RightShip Crew Welfare Self-Assessment Tool Fails Public Transparency Review: HRAS

The RightShip Crew Welfare Self-Assessment Tool as part of the Seafarers Code of Conduct initiated by the Sustainable Shipping Industry (SSI) does not meet basic tests for public transparency, accountability, or remediation, while the flawed self-certification process includes the failure to identify and report egregious abuse and abusers through transparent public disclosure.

Background

Launched on 12 October 2021 by SSI, the Code of Conduct and integrated self-assessment tool is stated as being developed to protect the human rights and welfare of the world’s nearly two million seafarers. It was developed by industry group SSI and the Institute of Human Rights and Business (IHRB) in association with the Rafto Foundation.

It states that “The initiative aims to support a safe, healthy and secure onboard work environment, and goes beyond the ILO Maritime Labour Convention (MLC) to focus on the full spectrum of seafarers’ rights and wellbeing, from fair terms of employment and minimum crewing levels to the management of grievance mechanisms.”

Seafarer
Image Credits: humanrightsatsea.org

As an integral part of the Code’s promulgation, RightShip launched a crew welfare self-assessment tool.

The platform states that it provides guidance on how to adopt the Code of Conduct, as well as how to track progress against three levels of accreditation, those being: basic, intermediate, and excellent. This results in the entity submitting their data receiving a crew welfare badge which is stated as being able to “showcase crew welfare commitment”.

Unfortunately, the crew welfare badge accreditation is meaningless without independent oversight and transparent reported benchmarking publicly evidencing client improvements on a case-by-case basis.

Further, the accreditation cannot be deemed credible if it cannot and will not address cases of human or labour rights abuse due to commercial considerations.

Flawed Data Submission and Collection

In its current form, the self-assessment tool collates data submitted by client company employees.

It is highly unlikely that a company representative will submit any issues of concern, including abuses of human and labour rights due to a clear conflict of interest, internal concerns over adverse publicity, and the ultimate requirement for the protection of commercial reputation.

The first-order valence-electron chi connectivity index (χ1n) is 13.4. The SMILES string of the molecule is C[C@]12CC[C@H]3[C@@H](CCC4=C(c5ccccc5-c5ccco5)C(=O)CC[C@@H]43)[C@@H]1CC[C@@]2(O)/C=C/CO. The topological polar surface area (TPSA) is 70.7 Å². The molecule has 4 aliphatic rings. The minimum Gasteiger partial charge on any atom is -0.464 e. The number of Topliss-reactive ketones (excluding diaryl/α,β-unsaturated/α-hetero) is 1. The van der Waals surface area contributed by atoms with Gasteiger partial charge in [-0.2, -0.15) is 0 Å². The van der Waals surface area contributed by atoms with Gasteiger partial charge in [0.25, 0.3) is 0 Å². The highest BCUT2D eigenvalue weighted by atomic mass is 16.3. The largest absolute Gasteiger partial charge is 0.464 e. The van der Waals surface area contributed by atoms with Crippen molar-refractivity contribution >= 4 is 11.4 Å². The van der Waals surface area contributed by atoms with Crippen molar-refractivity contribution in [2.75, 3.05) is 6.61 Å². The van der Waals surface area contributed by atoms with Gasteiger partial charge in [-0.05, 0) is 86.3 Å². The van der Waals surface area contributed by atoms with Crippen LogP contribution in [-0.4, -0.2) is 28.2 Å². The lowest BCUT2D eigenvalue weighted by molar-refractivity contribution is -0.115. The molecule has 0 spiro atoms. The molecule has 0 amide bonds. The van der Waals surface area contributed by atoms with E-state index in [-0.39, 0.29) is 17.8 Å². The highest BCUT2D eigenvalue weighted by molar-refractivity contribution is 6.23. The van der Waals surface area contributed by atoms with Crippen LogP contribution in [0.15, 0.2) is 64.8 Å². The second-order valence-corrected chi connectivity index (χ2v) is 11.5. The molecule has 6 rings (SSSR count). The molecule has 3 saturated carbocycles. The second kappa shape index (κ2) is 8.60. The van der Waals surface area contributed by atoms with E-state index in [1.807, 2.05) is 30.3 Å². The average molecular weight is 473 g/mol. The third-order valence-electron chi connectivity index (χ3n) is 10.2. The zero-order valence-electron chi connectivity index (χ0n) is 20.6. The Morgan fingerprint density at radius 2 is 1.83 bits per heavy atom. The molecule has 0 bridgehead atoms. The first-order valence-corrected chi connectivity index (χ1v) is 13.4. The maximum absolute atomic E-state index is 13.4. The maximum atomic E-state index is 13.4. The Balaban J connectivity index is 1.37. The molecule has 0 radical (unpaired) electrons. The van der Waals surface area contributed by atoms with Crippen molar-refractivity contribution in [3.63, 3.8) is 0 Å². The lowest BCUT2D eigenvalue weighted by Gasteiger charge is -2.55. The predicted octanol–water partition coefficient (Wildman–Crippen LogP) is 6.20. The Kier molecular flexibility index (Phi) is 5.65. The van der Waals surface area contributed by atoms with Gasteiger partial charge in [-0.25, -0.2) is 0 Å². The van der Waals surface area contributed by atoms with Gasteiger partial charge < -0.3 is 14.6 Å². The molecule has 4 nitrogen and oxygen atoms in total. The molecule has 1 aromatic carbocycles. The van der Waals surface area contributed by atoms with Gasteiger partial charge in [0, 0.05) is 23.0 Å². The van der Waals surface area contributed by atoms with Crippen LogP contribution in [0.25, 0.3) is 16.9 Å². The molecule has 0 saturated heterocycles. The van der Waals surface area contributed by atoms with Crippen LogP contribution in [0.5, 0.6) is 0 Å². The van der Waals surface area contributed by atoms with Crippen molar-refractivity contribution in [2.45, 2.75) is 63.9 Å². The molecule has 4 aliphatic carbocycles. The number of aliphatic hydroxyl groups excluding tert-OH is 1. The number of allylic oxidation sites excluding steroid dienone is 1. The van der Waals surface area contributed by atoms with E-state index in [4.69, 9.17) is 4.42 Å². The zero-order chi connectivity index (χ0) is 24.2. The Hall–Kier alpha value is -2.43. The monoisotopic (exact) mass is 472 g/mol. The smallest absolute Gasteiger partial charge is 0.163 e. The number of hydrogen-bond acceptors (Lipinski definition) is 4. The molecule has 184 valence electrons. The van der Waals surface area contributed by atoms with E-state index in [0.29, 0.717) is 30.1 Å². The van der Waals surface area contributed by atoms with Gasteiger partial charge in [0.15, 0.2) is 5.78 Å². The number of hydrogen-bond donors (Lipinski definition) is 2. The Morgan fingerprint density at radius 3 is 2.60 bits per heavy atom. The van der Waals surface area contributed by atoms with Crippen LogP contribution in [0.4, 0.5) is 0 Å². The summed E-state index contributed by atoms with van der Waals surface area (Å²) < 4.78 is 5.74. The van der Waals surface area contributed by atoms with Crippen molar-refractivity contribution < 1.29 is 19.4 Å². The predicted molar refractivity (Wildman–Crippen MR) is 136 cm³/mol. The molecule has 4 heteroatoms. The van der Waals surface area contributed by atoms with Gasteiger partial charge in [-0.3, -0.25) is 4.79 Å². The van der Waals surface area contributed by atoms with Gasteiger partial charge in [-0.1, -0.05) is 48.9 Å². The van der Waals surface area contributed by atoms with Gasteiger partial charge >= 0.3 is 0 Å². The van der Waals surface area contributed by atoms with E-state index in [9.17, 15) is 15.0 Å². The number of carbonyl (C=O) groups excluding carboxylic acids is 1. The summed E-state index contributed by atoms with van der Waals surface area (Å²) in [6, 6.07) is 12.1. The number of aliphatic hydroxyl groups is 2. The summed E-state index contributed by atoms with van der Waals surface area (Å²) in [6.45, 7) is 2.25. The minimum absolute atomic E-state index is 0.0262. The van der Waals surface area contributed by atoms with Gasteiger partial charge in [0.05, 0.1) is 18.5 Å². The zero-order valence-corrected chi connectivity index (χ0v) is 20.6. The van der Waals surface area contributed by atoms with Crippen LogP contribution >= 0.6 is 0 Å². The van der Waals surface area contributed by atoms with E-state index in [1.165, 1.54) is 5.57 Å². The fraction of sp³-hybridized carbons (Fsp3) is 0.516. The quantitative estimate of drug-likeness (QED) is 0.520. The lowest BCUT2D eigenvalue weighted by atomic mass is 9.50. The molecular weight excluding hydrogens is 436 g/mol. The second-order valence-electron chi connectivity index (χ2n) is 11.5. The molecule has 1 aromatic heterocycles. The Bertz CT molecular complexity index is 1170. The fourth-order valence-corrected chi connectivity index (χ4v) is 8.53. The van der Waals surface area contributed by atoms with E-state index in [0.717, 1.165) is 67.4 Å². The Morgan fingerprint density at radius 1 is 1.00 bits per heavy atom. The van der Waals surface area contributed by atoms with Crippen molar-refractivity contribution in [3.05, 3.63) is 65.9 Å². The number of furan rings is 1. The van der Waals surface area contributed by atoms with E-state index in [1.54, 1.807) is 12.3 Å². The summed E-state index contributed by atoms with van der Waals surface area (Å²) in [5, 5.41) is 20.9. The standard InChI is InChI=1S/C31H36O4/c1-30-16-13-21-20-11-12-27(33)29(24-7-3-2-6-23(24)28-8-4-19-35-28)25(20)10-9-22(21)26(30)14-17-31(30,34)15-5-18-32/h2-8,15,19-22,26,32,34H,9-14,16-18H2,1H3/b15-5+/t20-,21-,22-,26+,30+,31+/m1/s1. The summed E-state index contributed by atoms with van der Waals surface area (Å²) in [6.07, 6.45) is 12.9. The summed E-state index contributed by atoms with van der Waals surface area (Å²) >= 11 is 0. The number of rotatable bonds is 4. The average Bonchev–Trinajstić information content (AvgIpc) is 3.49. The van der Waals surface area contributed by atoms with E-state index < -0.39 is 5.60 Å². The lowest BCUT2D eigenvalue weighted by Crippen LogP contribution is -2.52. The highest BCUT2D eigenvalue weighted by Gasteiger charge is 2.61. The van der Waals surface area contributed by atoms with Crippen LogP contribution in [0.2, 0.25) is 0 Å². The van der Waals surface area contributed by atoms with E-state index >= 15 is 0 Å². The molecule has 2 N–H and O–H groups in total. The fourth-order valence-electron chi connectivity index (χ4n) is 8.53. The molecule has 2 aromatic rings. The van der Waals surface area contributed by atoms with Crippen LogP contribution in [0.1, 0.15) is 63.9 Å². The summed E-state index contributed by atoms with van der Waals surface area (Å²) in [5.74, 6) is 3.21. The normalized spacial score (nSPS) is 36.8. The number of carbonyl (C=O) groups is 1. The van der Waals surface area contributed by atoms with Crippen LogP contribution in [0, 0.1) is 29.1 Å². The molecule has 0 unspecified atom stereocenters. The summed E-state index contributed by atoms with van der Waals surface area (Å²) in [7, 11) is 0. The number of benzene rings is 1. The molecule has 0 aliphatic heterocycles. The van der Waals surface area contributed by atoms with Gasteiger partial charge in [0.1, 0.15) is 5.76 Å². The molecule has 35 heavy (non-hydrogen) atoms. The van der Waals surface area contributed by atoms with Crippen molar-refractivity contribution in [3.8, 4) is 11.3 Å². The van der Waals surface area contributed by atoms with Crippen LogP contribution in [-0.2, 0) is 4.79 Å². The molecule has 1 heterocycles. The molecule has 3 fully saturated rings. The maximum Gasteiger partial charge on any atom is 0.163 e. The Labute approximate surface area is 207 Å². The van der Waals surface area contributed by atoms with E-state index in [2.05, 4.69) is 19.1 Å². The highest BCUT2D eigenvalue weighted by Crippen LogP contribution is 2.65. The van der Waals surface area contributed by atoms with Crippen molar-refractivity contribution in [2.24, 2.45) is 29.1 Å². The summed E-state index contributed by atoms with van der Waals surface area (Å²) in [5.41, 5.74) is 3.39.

Further, it is not clear as to the levels of training, awareness, or experience of the individuals’ submitting reports in respect to their human and labour rights competencies.

RightShip Crew Welfare Self-Assessment Tool fails public transparency, accountability, and remediation review - poster
Image Credits: humanrightsatsea.org

Lack of Public Transparency and Accountability

Factually, RightShip makes it clear on their website that; “Data submitted via the RightShip Crew Welfare Tool is not reviewed nor verified [bold added] and will not affect your RightShip Safety Score, GHG Rating, Vessel Vetting process or Dry Bulk Inspection outcomes.”

Further, it states: “Self-assessments are stored securely in our cloud, with individual responses not shared with third parties outside your company.”

At the launch webinar on 19 October 2020, which is no longer available to view online, such issues were raised in relation to transparency, reporting, routes to effective remedy and accountability. During the launch, ITF also questioned the validity of self-assessment.

In short, there is a lack of corporate transparency or accountability due to the lack of review or verification by independent human rights experts outside of the involved stakeholders. This is compounded by adverse welfare data not impacting on any other aspect of vessel operation, vetting, or inspection as stated by RightShip.

10 Points of Concern and Clarification

  1. Human Rights at Sea has repeatedly raised 10 points for clarification to SSI, and the time of writing awaits clarifying responses and assurances for addressing improvements.
  2. Will SSI and/or IHRB be publishing an annual list of all entities who have completed the self-assessment questionnaire through RightShip and received RightShip badged accreditation?
  3. How will SSI and/or IHRB provide accountable oversight and access to victim remediation for any direct reporting or other indications through RightShip of human, labour, or social rights abuses in the supply chain?
  4. How will SSI and/or IHRB record and hold accountable any entity’s failure to improve year-on-year through the annual IHRB report?